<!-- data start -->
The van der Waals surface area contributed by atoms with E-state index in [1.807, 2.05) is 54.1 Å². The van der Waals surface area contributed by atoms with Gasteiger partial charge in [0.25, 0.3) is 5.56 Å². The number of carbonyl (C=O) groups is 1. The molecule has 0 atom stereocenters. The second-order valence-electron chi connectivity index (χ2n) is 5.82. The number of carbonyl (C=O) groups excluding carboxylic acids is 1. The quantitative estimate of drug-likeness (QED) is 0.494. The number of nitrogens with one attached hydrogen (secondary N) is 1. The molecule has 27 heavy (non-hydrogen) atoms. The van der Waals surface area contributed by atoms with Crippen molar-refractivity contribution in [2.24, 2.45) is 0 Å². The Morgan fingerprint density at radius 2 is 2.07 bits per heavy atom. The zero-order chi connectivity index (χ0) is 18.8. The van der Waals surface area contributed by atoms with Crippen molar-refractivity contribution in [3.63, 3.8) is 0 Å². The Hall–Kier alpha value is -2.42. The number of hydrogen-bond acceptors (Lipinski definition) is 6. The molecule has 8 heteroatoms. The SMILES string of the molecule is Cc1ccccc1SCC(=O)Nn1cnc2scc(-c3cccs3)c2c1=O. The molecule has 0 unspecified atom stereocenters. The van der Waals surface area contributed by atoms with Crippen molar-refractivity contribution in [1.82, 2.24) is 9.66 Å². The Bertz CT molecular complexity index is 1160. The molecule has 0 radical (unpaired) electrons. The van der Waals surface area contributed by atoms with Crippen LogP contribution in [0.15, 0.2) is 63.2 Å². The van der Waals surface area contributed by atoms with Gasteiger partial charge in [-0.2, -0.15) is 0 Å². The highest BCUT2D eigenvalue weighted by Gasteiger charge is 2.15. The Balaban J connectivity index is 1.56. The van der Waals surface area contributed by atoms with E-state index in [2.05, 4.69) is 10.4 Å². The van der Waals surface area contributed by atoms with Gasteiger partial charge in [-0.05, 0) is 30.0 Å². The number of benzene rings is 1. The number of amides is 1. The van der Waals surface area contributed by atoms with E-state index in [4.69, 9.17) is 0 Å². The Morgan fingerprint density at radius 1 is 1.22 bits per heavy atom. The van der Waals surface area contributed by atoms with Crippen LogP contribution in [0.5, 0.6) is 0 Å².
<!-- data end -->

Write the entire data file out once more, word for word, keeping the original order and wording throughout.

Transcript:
The van der Waals surface area contributed by atoms with E-state index in [1.807, 2.05) is 54.1 Å². The van der Waals surface area contributed by atoms with Gasteiger partial charge in [0.25, 0.3) is 5.56 Å². The number of carbonyl (C=O) groups is 1. The molecule has 0 atom stereocenters. The second-order valence-electron chi connectivity index (χ2n) is 5.82. The number of carbonyl (C=O) groups excluding carboxylic acids is 1. The quantitative estimate of drug-likeness (QED) is 0.494. The number of nitrogens with one attached hydrogen (secondary N) is 1. The molecule has 27 heavy (non-hydrogen) atoms. The van der Waals surface area contributed by atoms with Crippen molar-refractivity contribution in [2.24, 2.45) is 0 Å². The Morgan fingerprint density at radius 2 is 2.07 bits per heavy atom. The zero-order chi connectivity index (χ0) is 18.8. The van der Waals surface area contributed by atoms with Crippen molar-refractivity contribution in [3.63, 3.8) is 0 Å². The Hall–Kier alpha value is -2.42. The number of hydrogen-bond acceptors (Lipinski definition) is 6. The molecule has 8 heteroatoms. The SMILES string of the molecule is Cc1ccccc1SCC(=O)Nn1cnc2scc(-c3cccs3)c2c1=O. The molecule has 0 unspecified atom stereocenters. The van der Waals surface area contributed by atoms with Crippen molar-refractivity contribution in [1.82, 2.24) is 9.66 Å². The Bertz CT molecular complexity index is 1160. The molecule has 0 radical (unpaired) electrons. The van der Waals surface area contributed by atoms with Crippen LogP contribution in [0.15, 0.2) is 63.2 Å². The van der Waals surface area contributed by atoms with Gasteiger partial charge in [-0.2, -0.15) is 0 Å². The highest BCUT2D eigenvalue weighted by Gasteiger charge is 2.15. The Balaban J connectivity index is 1.56. The van der Waals surface area contributed by atoms with E-state index in [2.05, 4.69) is 10.4 Å². The van der Waals surface area contributed by atoms with Gasteiger partial charge in [-0.05, 0) is 30.0 Å². The number of benzene rings is 1. The number of amides is 1. The van der Waals surface area contributed by atoms with E-state index in [4.69, 9.17) is 0 Å². The Morgan fingerprint density at radius 1 is 1.22 bits per heavy atom. The van der Waals surface area contributed by atoms with Crippen LogP contribution in [0.5, 0.6) is 0 Å².